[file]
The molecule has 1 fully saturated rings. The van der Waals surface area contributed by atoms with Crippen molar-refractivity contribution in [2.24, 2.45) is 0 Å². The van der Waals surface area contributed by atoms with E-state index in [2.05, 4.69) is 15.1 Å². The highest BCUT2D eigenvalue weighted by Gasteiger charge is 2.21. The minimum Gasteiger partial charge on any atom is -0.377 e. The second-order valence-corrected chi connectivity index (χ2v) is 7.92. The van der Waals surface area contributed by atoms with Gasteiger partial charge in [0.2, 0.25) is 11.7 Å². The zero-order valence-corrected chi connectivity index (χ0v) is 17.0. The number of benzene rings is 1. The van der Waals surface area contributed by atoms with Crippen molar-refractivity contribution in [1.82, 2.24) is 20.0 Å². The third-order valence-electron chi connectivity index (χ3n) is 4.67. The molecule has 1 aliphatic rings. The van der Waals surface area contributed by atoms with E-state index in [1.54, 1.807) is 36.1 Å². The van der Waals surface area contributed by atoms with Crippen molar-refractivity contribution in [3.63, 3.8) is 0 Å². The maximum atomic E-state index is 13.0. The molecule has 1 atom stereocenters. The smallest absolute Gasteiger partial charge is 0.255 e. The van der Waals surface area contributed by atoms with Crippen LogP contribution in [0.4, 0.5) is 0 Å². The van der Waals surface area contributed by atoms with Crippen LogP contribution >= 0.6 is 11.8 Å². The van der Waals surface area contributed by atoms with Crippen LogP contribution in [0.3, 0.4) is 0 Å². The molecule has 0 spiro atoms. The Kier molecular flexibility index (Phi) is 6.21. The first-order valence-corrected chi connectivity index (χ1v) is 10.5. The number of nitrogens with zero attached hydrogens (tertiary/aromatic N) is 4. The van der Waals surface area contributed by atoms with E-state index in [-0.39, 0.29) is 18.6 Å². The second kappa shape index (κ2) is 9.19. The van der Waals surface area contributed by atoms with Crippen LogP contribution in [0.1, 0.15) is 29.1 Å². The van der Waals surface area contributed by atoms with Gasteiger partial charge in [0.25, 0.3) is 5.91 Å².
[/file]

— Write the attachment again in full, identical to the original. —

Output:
The molecule has 1 fully saturated rings. The van der Waals surface area contributed by atoms with Crippen molar-refractivity contribution in [2.24, 2.45) is 0 Å². The van der Waals surface area contributed by atoms with E-state index in [2.05, 4.69) is 15.1 Å². The highest BCUT2D eigenvalue weighted by Gasteiger charge is 2.21. The minimum Gasteiger partial charge on any atom is -0.377 e. The second-order valence-corrected chi connectivity index (χ2v) is 7.92. The van der Waals surface area contributed by atoms with Gasteiger partial charge in [0.2, 0.25) is 11.7 Å². The zero-order valence-corrected chi connectivity index (χ0v) is 17.0. The number of benzene rings is 1. The van der Waals surface area contributed by atoms with Crippen molar-refractivity contribution in [1.82, 2.24) is 20.0 Å². The third-order valence-electron chi connectivity index (χ3n) is 4.67. The molecule has 1 aliphatic rings. The van der Waals surface area contributed by atoms with E-state index in [1.54, 1.807) is 36.1 Å². The van der Waals surface area contributed by atoms with Crippen molar-refractivity contribution in [3.63, 3.8) is 0 Å². The maximum atomic E-state index is 13.0. The molecule has 1 atom stereocenters. The smallest absolute Gasteiger partial charge is 0.255 e. The van der Waals surface area contributed by atoms with Crippen LogP contribution in [0.4, 0.5) is 0 Å². The van der Waals surface area contributed by atoms with Crippen LogP contribution >= 0.6 is 11.8 Å². The van der Waals surface area contributed by atoms with Crippen LogP contribution in [0.3, 0.4) is 0 Å². The molecule has 0 spiro atoms. The Kier molecular flexibility index (Phi) is 6.21. The first-order valence-corrected chi connectivity index (χ1v) is 10.5. The number of nitrogens with zero attached hydrogens (tertiary/aromatic N) is 4. The van der Waals surface area contributed by atoms with E-state index in [-0.39, 0.29) is 18.6 Å². The second kappa shape index (κ2) is 9.19. The van der Waals surface area contributed by atoms with Crippen LogP contribution in [0.1, 0.15) is 29.1 Å². The van der Waals surface area contributed by atoms with Gasteiger partial charge in [0.25, 0.3) is 5.91 Å².